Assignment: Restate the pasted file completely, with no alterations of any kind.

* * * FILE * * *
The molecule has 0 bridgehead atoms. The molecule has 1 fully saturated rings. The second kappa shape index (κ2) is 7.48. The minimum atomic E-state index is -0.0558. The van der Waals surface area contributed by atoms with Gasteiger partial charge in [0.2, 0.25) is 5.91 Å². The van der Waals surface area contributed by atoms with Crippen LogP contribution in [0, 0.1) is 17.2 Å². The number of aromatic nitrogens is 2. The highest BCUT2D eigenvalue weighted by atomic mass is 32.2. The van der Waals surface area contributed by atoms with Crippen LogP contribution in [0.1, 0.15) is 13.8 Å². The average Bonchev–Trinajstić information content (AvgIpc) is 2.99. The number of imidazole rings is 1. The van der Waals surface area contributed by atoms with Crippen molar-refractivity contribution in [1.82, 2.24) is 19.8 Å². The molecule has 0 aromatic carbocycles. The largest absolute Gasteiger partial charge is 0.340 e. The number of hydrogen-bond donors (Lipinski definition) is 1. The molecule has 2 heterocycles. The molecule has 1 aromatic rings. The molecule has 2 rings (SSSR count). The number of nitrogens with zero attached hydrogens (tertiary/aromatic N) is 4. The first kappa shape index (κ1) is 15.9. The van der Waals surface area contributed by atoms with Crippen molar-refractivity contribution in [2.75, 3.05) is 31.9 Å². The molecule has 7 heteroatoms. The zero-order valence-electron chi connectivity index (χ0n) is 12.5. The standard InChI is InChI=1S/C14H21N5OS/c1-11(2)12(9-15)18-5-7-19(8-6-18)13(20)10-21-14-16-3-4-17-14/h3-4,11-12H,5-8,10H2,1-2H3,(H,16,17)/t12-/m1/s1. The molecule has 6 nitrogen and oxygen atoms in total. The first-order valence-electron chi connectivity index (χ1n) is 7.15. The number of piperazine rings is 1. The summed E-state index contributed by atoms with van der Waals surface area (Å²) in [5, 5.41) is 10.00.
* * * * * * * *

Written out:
The molecule has 0 bridgehead atoms. The molecule has 1 fully saturated rings. The second kappa shape index (κ2) is 7.48. The minimum atomic E-state index is -0.0558. The van der Waals surface area contributed by atoms with Gasteiger partial charge in [0.2, 0.25) is 5.91 Å². The van der Waals surface area contributed by atoms with Crippen LogP contribution in [0, 0.1) is 17.2 Å². The number of aromatic nitrogens is 2. The highest BCUT2D eigenvalue weighted by atomic mass is 32.2. The van der Waals surface area contributed by atoms with Crippen LogP contribution in [0.1, 0.15) is 13.8 Å². The average Bonchev–Trinajstić information content (AvgIpc) is 2.99. The number of imidazole rings is 1. The van der Waals surface area contributed by atoms with Crippen molar-refractivity contribution in [1.82, 2.24) is 19.8 Å². The molecule has 0 aromatic carbocycles. The largest absolute Gasteiger partial charge is 0.340 e. The number of hydrogen-bond donors (Lipinski definition) is 1. The molecule has 2 heterocycles. The molecule has 1 aromatic rings. The molecule has 2 rings (SSSR count). The number of nitrogens with zero attached hydrogens (tertiary/aromatic N) is 4. The first kappa shape index (κ1) is 15.9. The van der Waals surface area contributed by atoms with Crippen molar-refractivity contribution in [2.75, 3.05) is 31.9 Å². The molecule has 7 heteroatoms. The zero-order valence-electron chi connectivity index (χ0n) is 12.5. The standard InChI is InChI=1S/C14H21N5OS/c1-11(2)12(9-15)18-5-7-19(8-6-18)13(20)10-21-14-16-3-4-17-14/h3-4,11-12H,5-8,10H2,1-2H3,(H,16,17)/t12-/m1/s1. The molecule has 6 nitrogen and oxygen atoms in total. The first-order valence-electron chi connectivity index (χ1n) is 7.15. The number of piperazine rings is 1. The summed E-state index contributed by atoms with van der Waals surface area (Å²) in [5, 5.41) is 10.00.